Combining Liability

One of the biggest problems people encounter when they first start Matched Betting is not having enough money in their exchange to complete multiple offers at once. The majority of people will have to wait for bookies to process their withdrawals before they have enough money to move on to the next offer. There is however a little trick you can use to get around this, and it's called Combining Liability.

Basically, by betting on different winners for the same event you can significantly reduce your liability required.

Let’s see how this works:

Example 1 - Football

Let’s say you have two £10 trigger bets (min odds 2.0) you need to place and you decide to bet on the Burnley v Bournemouth match.

Burnley at lay odds of 3.2
Bournemouth at lay ods of 2.6

You place one £10 lay bet on Burnley at lay odds of 3.2 for a £22 liability and another £10 lay bet on Bournemouth at 2.6 for a £16 liability.

Adding up these liabilities gives you £38 total liability. This means you would need £38 in your Betfair account balance to cover both bets, right? WRONG!

Only one team can win this match and the exchange knows this! It's quite clever - it will work out the worst case scenario and only require you to have that much in your balance.

So, the exchange only needs your highest liability, being £22 on Burnley, rather than the full £38 liability.

Furthermore, it knows that if the worst case scenario happened, and you lost £22 liability, then you would actually win the £10 lay bet on Bournemouth and so you will only need £12 liability in reality.

Please note, it is not recommended to place opposite bets with the same bookie on the same match. In the example above, you placed your back bet on Burnley with Bet365 and your back bet on Bournemouth with Paddy Power. A real punter doesn't tend to cover multiple teams/outcomes in one market, so try to avoid this as it may arouse suspicion.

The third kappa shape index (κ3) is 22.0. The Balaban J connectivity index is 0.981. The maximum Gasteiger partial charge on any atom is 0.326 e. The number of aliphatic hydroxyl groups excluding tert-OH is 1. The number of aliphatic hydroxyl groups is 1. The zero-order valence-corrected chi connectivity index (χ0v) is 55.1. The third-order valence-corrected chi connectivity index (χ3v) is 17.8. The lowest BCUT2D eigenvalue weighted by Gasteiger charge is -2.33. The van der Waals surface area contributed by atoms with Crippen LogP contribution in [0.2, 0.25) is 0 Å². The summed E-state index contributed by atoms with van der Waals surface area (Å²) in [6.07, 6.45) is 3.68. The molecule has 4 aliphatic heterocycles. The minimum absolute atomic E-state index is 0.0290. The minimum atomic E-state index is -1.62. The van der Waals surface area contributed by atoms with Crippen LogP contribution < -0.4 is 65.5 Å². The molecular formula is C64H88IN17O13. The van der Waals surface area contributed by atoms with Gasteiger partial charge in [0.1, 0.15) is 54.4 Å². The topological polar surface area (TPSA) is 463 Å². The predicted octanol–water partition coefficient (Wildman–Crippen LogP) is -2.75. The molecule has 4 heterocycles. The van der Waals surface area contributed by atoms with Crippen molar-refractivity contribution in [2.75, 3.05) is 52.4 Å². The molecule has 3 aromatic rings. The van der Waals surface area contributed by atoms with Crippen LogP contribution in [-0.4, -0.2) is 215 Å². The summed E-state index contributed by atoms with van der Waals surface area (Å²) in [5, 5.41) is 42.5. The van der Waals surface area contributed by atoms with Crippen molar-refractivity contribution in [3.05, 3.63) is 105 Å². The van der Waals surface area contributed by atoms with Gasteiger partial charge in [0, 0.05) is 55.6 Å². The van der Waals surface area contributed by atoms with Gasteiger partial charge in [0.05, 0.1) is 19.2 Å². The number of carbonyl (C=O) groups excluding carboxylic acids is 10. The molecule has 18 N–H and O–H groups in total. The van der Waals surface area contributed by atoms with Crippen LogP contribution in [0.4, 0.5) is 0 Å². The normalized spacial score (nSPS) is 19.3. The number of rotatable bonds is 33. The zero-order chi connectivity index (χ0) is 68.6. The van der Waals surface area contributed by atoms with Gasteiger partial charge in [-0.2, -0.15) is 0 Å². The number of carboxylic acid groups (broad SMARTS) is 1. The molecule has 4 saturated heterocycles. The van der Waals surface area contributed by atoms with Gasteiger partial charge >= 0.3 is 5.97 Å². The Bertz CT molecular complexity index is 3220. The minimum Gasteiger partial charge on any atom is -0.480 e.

Example 2 - Racing

Let’s say you have three £10 free bets to use up and you're looking for some high odds horses.

Rams Rider at 8.0 lay odds
New Horsey at 8.0 lay odds
Fast As Jaguars at 12.5 lay odds

The £10 free bets on the 8.0 horses would each have a liability of around £60 whilst the 12.5 horse would need around £105 liability. This gives a total liability of £225.

As in the first example, your exchange knows only one horse can win the race, and so it won't require you to have £225 in your balance. The exchange only needs your highest liability, being £105 on the Fast As Jaguars rather than the full £225 liability.

Even better, should Fast As Jaguars win then you would win your £8 lay bet on Rams Rider and New Horsey – again, the exchanges know this! (for simplicity, let's assume you have placed a £8 lay stake for each of your free bets).

So, placing these three lay bets, the exchange only need £89 liability, being £105 liability (Fast As Jaguars) - £8 lay stake (New Horsey) - £8 lay stake (Rams Rider). This has freed up £136 of your bankroll to use elsewhere!

Tip - Place Your Lowest Liability First

It’s best to place your lowest liability first!

This is because by the time you go to place your highest liability lay bet, it will then instantly net off against the lay stakes of your other lay bets.

To help show how this works in practice on the exchange, using the example above:

  • When you place your £8 lay bet on the Rams Rider

The exchange will deduct £60 liability from your account.

  • When you place your £8 lay bet on the New Horsey

Your exchange will will increase by £8 to your balance as your combined liability is now only £52.

This is because your highest liability is still the same at £60. However, this £60 liability on the New Horsey is now netted off against your £8 lay stake on the Rams Rider for a £52 combined liability.

  • When you place your £8 lay bet on the Fast As Jaguars

The exchange will deduct an additional £37 liability from your account, for now a total £89 liability.

This is because your highest liability has increased by £45 (going from £60 to £105 on Fast As Jaguars). However, you have now placed an additional lay stake on another different horse, so your combined liability only increased by £37 (£45 - £8).

Had you placed your lay bet on Fast As Jaguars first, then you would have needed a £105 liability initially. Whereas by placing other two lay bets that have the lower liability, the highest amount you have needed in your exchange at any one moment is £89.

Hope this guide helps and any questions please do ask in the Facebook Group cheers!

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